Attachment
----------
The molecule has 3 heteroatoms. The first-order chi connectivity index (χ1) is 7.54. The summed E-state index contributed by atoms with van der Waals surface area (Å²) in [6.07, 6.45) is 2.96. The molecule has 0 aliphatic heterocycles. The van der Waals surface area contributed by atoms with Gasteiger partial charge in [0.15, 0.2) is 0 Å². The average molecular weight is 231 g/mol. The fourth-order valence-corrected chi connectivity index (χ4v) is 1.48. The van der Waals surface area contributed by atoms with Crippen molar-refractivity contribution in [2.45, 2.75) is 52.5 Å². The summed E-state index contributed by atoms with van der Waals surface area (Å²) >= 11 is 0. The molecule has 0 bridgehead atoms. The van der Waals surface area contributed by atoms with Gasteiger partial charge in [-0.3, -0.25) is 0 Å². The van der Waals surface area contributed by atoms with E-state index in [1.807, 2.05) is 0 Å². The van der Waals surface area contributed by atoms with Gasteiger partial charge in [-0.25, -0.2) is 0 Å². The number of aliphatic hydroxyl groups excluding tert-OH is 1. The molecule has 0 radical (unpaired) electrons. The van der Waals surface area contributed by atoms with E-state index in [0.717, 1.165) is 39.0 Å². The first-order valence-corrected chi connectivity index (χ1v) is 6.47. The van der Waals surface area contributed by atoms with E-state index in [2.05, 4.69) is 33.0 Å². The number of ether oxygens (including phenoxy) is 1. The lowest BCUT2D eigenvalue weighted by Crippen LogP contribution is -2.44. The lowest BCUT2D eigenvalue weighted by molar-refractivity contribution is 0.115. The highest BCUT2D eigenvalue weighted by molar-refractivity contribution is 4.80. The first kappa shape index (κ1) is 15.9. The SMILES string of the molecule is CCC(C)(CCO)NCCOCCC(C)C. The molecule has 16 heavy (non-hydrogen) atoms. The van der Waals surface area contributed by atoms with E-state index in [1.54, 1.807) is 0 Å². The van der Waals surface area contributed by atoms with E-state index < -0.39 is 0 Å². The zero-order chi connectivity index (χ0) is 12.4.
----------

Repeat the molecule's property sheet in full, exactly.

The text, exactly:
The molecule has 3 heteroatoms. The first-order chi connectivity index (χ1) is 7.54. The summed E-state index contributed by atoms with van der Waals surface area (Å²) in [6.07, 6.45) is 2.96. The molecule has 0 aliphatic heterocycles. The van der Waals surface area contributed by atoms with Gasteiger partial charge in [0.15, 0.2) is 0 Å². The average molecular weight is 231 g/mol. The fourth-order valence-corrected chi connectivity index (χ4v) is 1.48. The van der Waals surface area contributed by atoms with Crippen molar-refractivity contribution in [2.45, 2.75) is 52.5 Å². The summed E-state index contributed by atoms with van der Waals surface area (Å²) >= 11 is 0. The molecule has 0 bridgehead atoms. The van der Waals surface area contributed by atoms with Gasteiger partial charge in [-0.3, -0.25) is 0 Å². The van der Waals surface area contributed by atoms with E-state index in [1.807, 2.05) is 0 Å². The van der Waals surface area contributed by atoms with Gasteiger partial charge in [-0.25, -0.2) is 0 Å². The number of aliphatic hydroxyl groups excluding tert-OH is 1. The molecule has 0 radical (unpaired) electrons. The van der Waals surface area contributed by atoms with E-state index in [0.717, 1.165) is 39.0 Å². The first-order valence-corrected chi connectivity index (χ1v) is 6.47. The van der Waals surface area contributed by atoms with E-state index in [2.05, 4.69) is 33.0 Å². The number of ether oxygens (including phenoxy) is 1. The lowest BCUT2D eigenvalue weighted by Crippen LogP contribution is -2.44. The lowest BCUT2D eigenvalue weighted by molar-refractivity contribution is 0.115. The highest BCUT2D eigenvalue weighted by molar-refractivity contribution is 4.80. The first kappa shape index (κ1) is 15.9. The SMILES string of the molecule is CCC(C)(CCO)NCCOCCC(C)C. The molecule has 16 heavy (non-hydrogen) atoms. The van der Waals surface area contributed by atoms with E-state index in [1.54, 1.807) is 0 Å². The van der Waals surface area contributed by atoms with E-state index < -0.39 is 0 Å². The zero-order chi connectivity index (χ0) is 12.4.